Holiday reading, staying in a friend’s lovely home in the green mountains north of Barcelona, Spain, I’d finished the crappy novel and trashy magazines I’d bought at the airport on the way out. What next for my idle mind while the kids were splashing in the pool? I was ‘mooching’ in the library, and I saw the book lying there on Ronnie’s desk. Unopened and unloved, apparently, I decided to cheer it up and give it a go.
For those of you who don’t know (and he is rather out of fashion these days) D.O. was the, Scottish raised, ‘father’ of modern advertising who ruled Madison Avenue in the US and a became the most feted, and highest earning, soap, hooch, car and airline ticket salesman for some of the biggest names in US business in the 19 50’s and 60’s. Some believe that he’s the role-model for Don Draper, in the smash-hit TV series, ‘Mad Men‘.
The book- ‘Confessions of an advertising man’ is well written, short and highly opinionated (good thing in my view), and if you’re in business, and particularly a creative or service business, it’s worth 2 hours of your time. My key outtakes are-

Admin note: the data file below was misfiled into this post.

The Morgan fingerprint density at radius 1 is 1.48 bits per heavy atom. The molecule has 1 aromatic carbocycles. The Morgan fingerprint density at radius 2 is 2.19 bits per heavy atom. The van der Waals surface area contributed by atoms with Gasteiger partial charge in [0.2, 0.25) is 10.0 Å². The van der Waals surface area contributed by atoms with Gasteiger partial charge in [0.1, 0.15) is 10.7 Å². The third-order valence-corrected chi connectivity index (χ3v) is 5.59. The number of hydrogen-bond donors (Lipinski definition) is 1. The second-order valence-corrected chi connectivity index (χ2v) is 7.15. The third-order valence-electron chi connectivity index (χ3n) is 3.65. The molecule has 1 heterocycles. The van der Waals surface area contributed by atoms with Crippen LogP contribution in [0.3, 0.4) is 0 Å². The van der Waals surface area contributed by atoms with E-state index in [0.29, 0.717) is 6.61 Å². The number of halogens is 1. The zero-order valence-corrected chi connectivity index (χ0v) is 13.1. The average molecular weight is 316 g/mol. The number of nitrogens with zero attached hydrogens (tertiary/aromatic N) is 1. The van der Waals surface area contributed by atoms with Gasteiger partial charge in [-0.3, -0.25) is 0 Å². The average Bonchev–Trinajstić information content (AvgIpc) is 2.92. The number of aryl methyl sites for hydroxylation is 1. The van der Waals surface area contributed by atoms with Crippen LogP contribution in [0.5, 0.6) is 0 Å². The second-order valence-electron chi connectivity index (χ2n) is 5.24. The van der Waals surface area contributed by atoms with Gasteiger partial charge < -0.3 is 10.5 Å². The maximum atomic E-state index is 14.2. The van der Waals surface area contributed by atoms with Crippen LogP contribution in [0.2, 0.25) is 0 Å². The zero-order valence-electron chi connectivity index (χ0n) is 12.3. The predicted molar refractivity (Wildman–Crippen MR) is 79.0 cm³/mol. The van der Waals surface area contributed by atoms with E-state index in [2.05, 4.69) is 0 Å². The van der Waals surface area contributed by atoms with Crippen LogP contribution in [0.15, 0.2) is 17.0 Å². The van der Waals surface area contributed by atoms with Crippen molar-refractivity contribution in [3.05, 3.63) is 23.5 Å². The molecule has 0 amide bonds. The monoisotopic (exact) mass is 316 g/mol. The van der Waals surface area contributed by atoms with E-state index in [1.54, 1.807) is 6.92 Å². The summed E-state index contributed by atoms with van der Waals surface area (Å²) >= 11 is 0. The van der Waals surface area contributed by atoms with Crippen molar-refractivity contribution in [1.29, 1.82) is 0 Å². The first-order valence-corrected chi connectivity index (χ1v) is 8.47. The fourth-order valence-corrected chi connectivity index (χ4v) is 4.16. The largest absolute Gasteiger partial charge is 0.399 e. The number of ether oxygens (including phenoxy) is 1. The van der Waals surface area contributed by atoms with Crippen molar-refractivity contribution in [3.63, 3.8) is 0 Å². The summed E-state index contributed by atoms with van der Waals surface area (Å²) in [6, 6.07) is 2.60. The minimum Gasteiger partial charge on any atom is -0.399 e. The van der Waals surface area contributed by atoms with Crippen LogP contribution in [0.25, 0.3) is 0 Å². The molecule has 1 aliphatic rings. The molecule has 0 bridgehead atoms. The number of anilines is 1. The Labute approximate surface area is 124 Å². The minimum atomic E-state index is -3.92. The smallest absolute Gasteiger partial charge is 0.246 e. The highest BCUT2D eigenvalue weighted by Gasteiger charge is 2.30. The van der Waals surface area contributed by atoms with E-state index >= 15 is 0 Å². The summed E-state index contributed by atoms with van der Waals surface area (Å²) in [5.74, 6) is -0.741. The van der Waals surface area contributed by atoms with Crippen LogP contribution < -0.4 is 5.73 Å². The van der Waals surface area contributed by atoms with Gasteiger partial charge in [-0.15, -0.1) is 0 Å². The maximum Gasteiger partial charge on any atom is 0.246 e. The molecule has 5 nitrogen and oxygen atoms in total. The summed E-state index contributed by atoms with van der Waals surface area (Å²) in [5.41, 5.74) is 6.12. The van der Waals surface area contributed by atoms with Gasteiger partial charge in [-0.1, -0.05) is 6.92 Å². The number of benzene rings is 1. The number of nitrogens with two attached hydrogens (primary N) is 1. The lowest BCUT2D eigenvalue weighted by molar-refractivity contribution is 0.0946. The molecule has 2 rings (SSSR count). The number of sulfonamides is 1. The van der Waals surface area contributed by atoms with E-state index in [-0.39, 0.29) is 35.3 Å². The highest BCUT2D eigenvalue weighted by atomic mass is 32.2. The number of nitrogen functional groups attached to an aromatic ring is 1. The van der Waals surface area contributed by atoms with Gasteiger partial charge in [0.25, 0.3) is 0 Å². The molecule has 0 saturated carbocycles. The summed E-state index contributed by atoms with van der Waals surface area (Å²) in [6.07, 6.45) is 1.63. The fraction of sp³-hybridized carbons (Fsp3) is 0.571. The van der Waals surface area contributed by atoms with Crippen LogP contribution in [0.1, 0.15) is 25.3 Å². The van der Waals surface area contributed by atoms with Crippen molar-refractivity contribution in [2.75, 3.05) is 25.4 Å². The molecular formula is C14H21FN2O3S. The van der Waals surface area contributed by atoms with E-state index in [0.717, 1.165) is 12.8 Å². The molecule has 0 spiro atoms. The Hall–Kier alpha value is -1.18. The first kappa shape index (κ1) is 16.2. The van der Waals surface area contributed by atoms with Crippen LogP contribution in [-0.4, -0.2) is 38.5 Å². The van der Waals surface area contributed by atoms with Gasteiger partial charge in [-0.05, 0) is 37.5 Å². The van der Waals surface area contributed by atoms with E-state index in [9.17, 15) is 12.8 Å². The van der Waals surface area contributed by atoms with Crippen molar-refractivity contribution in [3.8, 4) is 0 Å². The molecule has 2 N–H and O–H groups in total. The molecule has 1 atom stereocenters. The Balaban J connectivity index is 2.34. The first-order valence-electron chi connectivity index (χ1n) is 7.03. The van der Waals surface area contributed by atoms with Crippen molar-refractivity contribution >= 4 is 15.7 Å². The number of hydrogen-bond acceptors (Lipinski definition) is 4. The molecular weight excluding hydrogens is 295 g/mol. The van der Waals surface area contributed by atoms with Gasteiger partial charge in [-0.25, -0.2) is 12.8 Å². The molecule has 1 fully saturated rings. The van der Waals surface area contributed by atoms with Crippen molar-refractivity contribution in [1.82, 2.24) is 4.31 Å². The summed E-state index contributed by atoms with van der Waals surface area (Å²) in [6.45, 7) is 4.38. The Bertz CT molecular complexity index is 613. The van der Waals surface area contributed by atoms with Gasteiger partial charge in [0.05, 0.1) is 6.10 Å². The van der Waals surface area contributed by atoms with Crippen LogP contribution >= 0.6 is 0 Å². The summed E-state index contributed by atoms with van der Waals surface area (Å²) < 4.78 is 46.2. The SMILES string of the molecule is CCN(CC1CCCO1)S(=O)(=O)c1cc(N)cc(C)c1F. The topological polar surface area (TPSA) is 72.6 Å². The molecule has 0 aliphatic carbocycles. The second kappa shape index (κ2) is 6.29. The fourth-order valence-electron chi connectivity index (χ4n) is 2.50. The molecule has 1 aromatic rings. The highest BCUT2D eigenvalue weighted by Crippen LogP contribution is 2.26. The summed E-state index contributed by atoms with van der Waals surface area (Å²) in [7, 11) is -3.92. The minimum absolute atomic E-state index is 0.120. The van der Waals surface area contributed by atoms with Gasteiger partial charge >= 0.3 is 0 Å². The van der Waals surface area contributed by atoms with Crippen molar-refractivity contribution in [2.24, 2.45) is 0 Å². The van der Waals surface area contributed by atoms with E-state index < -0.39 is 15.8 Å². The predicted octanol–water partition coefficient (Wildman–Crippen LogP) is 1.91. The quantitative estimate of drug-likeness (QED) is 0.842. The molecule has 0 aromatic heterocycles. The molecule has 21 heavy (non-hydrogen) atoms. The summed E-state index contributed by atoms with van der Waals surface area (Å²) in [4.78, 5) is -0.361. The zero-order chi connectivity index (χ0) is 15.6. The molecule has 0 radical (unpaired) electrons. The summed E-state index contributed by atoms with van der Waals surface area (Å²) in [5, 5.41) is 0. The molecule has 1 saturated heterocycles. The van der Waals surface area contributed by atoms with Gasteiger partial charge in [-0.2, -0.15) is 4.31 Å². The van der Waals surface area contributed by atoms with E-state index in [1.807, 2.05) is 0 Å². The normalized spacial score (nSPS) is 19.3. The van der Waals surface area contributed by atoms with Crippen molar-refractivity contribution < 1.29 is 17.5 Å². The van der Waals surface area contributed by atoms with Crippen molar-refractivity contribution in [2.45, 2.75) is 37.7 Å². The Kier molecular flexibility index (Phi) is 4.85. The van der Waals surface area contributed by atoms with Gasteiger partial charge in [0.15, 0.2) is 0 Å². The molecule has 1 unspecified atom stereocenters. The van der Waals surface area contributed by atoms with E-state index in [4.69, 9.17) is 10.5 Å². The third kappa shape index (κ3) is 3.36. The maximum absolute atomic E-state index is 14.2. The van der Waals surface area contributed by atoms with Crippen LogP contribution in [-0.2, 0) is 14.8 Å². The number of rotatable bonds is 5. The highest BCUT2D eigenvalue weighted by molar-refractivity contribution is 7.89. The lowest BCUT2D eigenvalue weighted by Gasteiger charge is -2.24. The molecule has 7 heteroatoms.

- On leadership- First, make yourself a reputation for being a creative genius. Second, surround yourself with partners who are better than you are. Third, leave them to go get on with it.
- On communicating with your audience- I don’t know the rules of grammar… If you’re trying to persuade people to do something, or buy something, it seems to me you should use their language, the language they use every day, the language in which they think. We try to write in the vernacular.
- On getting clients- The agencies which are most successful in new business are those whose spokesmen show the most sensitive insight into the psychological make-up of the prospective client. Rigidity and salesmanship do not combine.
- On focus in a message- On the average, five times as many people read the headline as read the body copy. When you have written your headline, you have spent eighty cents out of your dollar.
See- Mad Men – Wikipedia